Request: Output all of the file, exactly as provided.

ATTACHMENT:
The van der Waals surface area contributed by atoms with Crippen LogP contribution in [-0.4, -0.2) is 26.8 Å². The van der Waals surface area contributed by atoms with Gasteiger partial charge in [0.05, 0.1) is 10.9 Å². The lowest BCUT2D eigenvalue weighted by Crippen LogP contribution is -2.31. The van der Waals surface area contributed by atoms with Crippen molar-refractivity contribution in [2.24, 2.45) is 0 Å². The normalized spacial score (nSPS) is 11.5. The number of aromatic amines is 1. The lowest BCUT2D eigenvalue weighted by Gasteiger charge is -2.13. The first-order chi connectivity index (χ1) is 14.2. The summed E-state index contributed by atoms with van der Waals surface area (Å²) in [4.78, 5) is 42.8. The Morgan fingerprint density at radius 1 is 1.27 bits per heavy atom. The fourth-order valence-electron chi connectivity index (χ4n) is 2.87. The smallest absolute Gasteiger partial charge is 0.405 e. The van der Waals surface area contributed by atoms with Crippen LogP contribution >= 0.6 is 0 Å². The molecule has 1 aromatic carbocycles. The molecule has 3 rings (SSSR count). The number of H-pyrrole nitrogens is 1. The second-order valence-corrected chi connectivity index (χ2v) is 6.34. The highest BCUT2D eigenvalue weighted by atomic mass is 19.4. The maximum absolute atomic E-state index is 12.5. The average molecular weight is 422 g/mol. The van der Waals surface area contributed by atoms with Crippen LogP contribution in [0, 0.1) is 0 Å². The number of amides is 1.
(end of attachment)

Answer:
The van der Waals surface area contributed by atoms with Crippen LogP contribution in [-0.4, -0.2) is 26.8 Å². The van der Waals surface area contributed by atoms with Gasteiger partial charge in [0.05, 0.1) is 10.9 Å². The lowest BCUT2D eigenvalue weighted by Crippen LogP contribution is -2.31. The van der Waals surface area contributed by atoms with Crippen molar-refractivity contribution in [2.24, 2.45) is 0 Å². The normalized spacial score (nSPS) is 11.5. The number of aromatic amines is 1. The lowest BCUT2D eigenvalue weighted by Gasteiger charge is -2.13. The first-order chi connectivity index (χ1) is 14.2. The summed E-state index contributed by atoms with van der Waals surface area (Å²) in [4.78, 5) is 42.8. The Morgan fingerprint density at radius 1 is 1.27 bits per heavy atom. The fourth-order valence-electron chi connectivity index (χ4n) is 2.87. The smallest absolute Gasteiger partial charge is 0.405 e. The van der Waals surface area contributed by atoms with Crippen LogP contribution >= 0.6 is 0 Å². The molecule has 1 aromatic carbocycles. The molecule has 3 rings (SSSR count). The number of H-pyrrole nitrogens is 1. The second-order valence-corrected chi connectivity index (χ2v) is 6.34. The highest BCUT2D eigenvalue weighted by atomic mass is 19.4. The maximum absolute atomic E-state index is 12.5. The average molecular weight is 422 g/mol. The van der Waals surface area contributed by atoms with Crippen LogP contribution in [0, 0.1) is 0 Å². The number of amides is 1.